by Robin Kipke
What’s in a score? When it comes to the ratings given your Final Evaluation Reports, it’s true that the whole is more than just the sum of its parts. In other words, it’s really not about the numerical score your report received.
Whether you did better than you hoped or worse than you expected, what’s important is the feedback the TCEC reviewer is giving about how well you told the story of your project and where your report could be improved.
Don’t make it about the score
The scores, which measure the various elements of a final evaluation report outlined in the reporting guidelines of Tell Your Story, are useful only in that they can give projects a general idea of where they are in terms of meeting the mark of telling an effective story about their efforts on a particular objective. Good and Exemplary reports (receiving 51-68 points) will be archived in ROVER as useful examples of effective write-ups of either project interventions and/or evaluations. Fair and Poor scores indicate that there is still a lot of room for improvement in future report writing.
Remember that a final evaluation report should not only tell the story of what happened as your project worked on a particular objective, it also should describe how you went about it. If critical pieces of the picture were left out, your report lost points according to the related section of the rating form. When that happened, reviewers specified what seemed lacking.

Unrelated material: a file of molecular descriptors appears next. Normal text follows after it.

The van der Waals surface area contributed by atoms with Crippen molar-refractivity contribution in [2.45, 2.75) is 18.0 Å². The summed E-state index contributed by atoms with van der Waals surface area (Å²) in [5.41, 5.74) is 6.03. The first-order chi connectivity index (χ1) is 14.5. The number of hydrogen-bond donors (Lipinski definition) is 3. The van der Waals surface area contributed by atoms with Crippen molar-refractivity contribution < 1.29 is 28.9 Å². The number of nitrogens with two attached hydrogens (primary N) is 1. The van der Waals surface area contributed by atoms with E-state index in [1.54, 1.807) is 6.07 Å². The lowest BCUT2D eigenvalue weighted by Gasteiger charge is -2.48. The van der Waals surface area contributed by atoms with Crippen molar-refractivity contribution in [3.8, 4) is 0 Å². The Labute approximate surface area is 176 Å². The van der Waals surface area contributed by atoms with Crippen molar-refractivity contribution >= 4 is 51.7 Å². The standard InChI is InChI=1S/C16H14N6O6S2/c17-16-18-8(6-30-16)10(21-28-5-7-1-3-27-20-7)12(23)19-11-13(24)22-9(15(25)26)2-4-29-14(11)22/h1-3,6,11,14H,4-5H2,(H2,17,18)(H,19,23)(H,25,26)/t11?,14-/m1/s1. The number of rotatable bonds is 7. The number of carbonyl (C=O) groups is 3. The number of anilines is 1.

How should feedback be used?
We hope that project directors will use the feedback as an opportunity to meet with evaluators and staff look at where there was a mismatch between the way information was presented about your efforts and the expectations outlined in Tell Your Story. Take some time to sit down together and review the report with the scoring sheet and the guidelines so that you can identify what things you reported well and where a section could have been stronger. It’s important to do this early in your new funding cycle, so that you can be sure that you are collecting, documenting, analyzing and using data in a manner that will have the most utility to your program (and will fulfill evaluation expectations).
Good reports include three key elements
As you examine and discuss the feedback for each section, focus on some of the overarching themes we emphasized in the regional trainings on report writing. Throughout the report, was the following clearly articulated for each intervention and evaluation activity?
- Rationale – The purpose for the activity and reasons for conducting it in the way you did
- Results – What happened as a result of each key intervention and evaluation activity?
- Utility – What difference did this activity make? What was achieved or learned from it and how did this inform or support activities that followed?
It all comes down to telling your story with just enough detail to answer readers’ questions, but not so much detail that you bore them to tears. If pieces like the rationale or the utility are left out, the story becomes hard to follow. And because this is about results, if you don’t explain sufficiently about how the data was collected or what it means, then your audience begins to wonder if they are being told a tall tale. Your report should provide adequate explanation of how activities were carried out and why certain decisions were made in order to inspire trust that your results really represent what you say they do.
So there you go. A compelling final evaluation report takes a little bit of the old “once upon a time” and a dash of the scientific processes of Sherlock Holmes. Discover how your next report can find the right mix by poring over the comments you received and figuring out where you can improve!